It is interesting to study theinterlocking pattern of this structure. No two rectangles interlock! Itlooks like a more complicated Borromean arrangement in which each loopsurrounds exactly two other ones in a cyclical relationship. Encouragedwith this result, we might try again to look for a Borromean arrangementwith four loops. However, a little conceptual reasoning will soon let ussee the difficulty of this quest. Let's use the notation A ---> B to indicatethat loop A encircles loop B on the outside. Thus the Borromean rings havethe cyclic relationship indicated in Figure7a. If we try to draw a similar diagram for the 4-ring constellation,then we run into the difficulty that in a complete graph with four vertices,there are three edges joining at each vertex; thus the number of incomingand outgoing arrows cannot be made the same everywhere. To draw a symmetricaldiagram in which all vertices are identical, we would have to use double-headedarrows, which we can interpret as an indication that the two rings (vertices)connected by such a double arrow are mutually interlocking ( Fig.7b).On the other hand, the complete graph with five vertices has four edgesjoining at every vertex, and we can readily draw such a graph with twoincoming and two outgoing arrows at each node ( Fig.7c).This corresponds to the configuration of five loops discussed above andshown in Figure 6c .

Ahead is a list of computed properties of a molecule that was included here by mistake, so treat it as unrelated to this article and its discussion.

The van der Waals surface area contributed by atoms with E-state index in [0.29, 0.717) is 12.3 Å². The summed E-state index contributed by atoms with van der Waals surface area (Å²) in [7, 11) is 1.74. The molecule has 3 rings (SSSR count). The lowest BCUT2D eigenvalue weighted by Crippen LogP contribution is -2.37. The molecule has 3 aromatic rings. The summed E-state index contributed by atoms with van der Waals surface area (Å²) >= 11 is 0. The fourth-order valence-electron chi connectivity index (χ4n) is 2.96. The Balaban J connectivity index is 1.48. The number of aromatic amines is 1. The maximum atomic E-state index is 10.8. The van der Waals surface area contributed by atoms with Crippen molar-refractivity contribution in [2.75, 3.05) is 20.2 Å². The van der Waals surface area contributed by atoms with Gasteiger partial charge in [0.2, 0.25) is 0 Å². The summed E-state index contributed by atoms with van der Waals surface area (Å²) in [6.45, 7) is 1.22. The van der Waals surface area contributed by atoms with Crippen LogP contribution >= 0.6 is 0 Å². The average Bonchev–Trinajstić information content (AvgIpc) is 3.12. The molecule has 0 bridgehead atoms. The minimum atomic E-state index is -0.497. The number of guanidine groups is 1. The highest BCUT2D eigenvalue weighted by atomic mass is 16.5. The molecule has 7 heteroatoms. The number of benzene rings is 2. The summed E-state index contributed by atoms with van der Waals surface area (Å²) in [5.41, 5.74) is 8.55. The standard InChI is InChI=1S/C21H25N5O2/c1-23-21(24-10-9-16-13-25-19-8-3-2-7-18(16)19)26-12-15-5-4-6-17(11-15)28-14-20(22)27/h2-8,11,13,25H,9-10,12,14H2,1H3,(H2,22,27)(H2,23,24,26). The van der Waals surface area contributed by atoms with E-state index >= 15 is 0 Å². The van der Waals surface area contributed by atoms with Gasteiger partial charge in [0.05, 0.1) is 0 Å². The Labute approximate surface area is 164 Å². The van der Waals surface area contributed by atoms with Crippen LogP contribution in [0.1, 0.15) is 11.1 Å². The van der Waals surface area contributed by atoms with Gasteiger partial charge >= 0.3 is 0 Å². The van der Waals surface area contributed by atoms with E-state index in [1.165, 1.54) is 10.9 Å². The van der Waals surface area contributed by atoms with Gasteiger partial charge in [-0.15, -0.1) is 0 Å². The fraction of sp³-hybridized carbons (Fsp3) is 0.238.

Fig. 7: Interlocking schemes:a) Borromean rings, b) 4 rings, c) 5 rings, d) 4 "Borromean" rings